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Is this College Orientation or Summer Camp? 5 Schools with Awesome Orientation Trips

Is this College Orientation or Summer Camp? 5 Schools with Awesome Orientation Trips
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Noodle Staff June 13, 2012

From biking to hiking to farming, these college orientation programs will have you meeting fellow student while you're having fun.

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These programs offer a variety of advantages to incoming freshmen students, allowing them to meet new friends before the school year starts and get outside of their comfort zones before moving away completely.

The most common programs revolve around outdoor activities and adventures and usually take place in the summer, between June and August. According to a recent study, about 11% of colleges offer outdoor adventure programs for incoming freshmen. Although there are programs based around the arts, community service and future careers.

Here are 5 schools with exceptionally interesting or extensive pre-orientation options:

Colby College

Colby pretty much invented the outdoor pre-orientation program, where it goes by the name COOTS. Participation is required of all freshmen students and they offer sessions in the summer and during the January/Winter term. Each program costs $275 and lasts for 3 or 4 days. This year's options include:

Summer Programs:



Rock Climbing

Sea Kayaking



Cooking with Local, Sustainable Foods

Mindfulness and Meditation


Winter Programs:

Dog Sledding


Ice Climbing

Cross Country Skiing

Primitive Skills (We're not sure what this entails but it sounds pretty hard-core).

Dartmouth College

Dartmouth offers a ton of outdoor trips for incoming freshmen. Each program costs $200 and lasts 5 days. This year's programs include:**

Cabin Camping




Hiking and Yoga

Hiking (there are 4 different programs for varying levels of experience and intensity)

Horseback Riding

Flatwater Kayaking

Whitewater Kayaking

Mountain Biking


Community Service

Nature Exploration

Nature Photography

Nature Writing and Art

Outdoor Education

Organic Farming

Washington University in St. Louis

WashU's programs are primarily related to possible career or extracurricular interests. Most cost $200-$300 and take place on-campus in St. Louis. This year's options:

As Seen on WUTV

Campus Comedy

EnDesign (Focuses on engineering problems)

Freshmen Press (An introduction to college journalism)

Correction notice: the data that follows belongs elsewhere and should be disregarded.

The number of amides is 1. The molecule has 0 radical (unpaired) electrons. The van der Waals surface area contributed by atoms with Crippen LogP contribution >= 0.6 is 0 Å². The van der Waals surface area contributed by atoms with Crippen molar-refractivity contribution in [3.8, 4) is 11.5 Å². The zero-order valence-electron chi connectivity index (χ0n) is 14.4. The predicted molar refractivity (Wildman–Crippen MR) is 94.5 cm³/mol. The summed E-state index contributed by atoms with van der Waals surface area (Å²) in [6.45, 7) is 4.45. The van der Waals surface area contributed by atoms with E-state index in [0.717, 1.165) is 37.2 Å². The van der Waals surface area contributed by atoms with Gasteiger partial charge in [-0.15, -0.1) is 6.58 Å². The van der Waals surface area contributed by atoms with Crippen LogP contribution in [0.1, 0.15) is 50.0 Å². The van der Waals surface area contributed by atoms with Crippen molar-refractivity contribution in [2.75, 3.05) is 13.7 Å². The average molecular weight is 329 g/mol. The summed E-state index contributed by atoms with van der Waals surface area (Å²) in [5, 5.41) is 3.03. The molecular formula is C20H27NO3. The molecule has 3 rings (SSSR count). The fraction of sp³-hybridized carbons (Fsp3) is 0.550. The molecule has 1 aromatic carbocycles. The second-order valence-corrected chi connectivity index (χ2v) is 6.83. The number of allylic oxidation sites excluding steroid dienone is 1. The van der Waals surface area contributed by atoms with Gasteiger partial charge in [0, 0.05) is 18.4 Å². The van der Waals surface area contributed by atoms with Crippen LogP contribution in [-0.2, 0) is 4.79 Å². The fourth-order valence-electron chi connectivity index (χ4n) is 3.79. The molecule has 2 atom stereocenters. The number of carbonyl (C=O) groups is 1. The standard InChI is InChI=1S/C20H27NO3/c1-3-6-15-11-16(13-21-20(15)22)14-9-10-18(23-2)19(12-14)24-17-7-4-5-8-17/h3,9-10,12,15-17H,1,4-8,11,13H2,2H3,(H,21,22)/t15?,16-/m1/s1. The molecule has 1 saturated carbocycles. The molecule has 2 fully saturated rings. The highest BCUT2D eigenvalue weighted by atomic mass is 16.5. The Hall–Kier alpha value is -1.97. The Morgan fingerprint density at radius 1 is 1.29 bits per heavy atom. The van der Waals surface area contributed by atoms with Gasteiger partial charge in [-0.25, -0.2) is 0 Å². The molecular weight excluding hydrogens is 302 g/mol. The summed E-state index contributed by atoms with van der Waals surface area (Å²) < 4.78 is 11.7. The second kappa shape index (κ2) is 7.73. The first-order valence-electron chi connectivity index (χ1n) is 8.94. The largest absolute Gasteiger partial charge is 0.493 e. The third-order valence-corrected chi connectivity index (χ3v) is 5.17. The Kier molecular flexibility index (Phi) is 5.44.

Habitat for Humanity

Hot Lasers and Fast Atoms (Focuses on cutting edge chemistry and physics research)

IDEA: Innovation, Discovery, Experience, Action (A program for budding entrepreneurs)

KWUR: Adventures in Radioland

LAUNCH (Group activities and team building at a lakeside summer camp)

Leading Your Way: Exploring Leadership for Women

Leadership Through Service

Louder than a Grenada (Focuses on Poetry and spoken word)

Medicine and Research Connections

Student Union: Leading Wash U Style

The Wilderness Project (Outdoor activities such as climbing and hiking)

The Burning Kumquat (Organic farming)

World of Politics

Pomona College

Pomona's programs are free and last for 4 days. They take advantage of the surrounding nature and nearby National Parks such as Sequoia and Yosemite. Programs include:**

Backpacking Adventure

Beach Adventure


Camp Outdoor Activities

Community Engagement

Lake Adventure


Sea Kayaking

Sequoia National Park


Yosemite National Park

The College of William and Mary

William and Mary is one of the only public colleges to offer pre-orientation programs. At William and Mary, the program is called 7 Generations and offerings are focused on community service throughout Virginia. This year's options include:**

Heritage (Students volunteer at the Humane Society)

Hunger (Students volunteer at soup kitchens)

Access to Housing and Healthcare (Students look at access to affordable housing and healthcare)

You can find a complete list of schools that offer outdoor pre-orientation programs here.

Image Sources: Colby College; Dartmouth; Washington University in St. Louis; Pomona College; Wiliam and Mary

Previously: Has Online Learning Become Mainstream?

Next: Flowchart: What to Read This Summer


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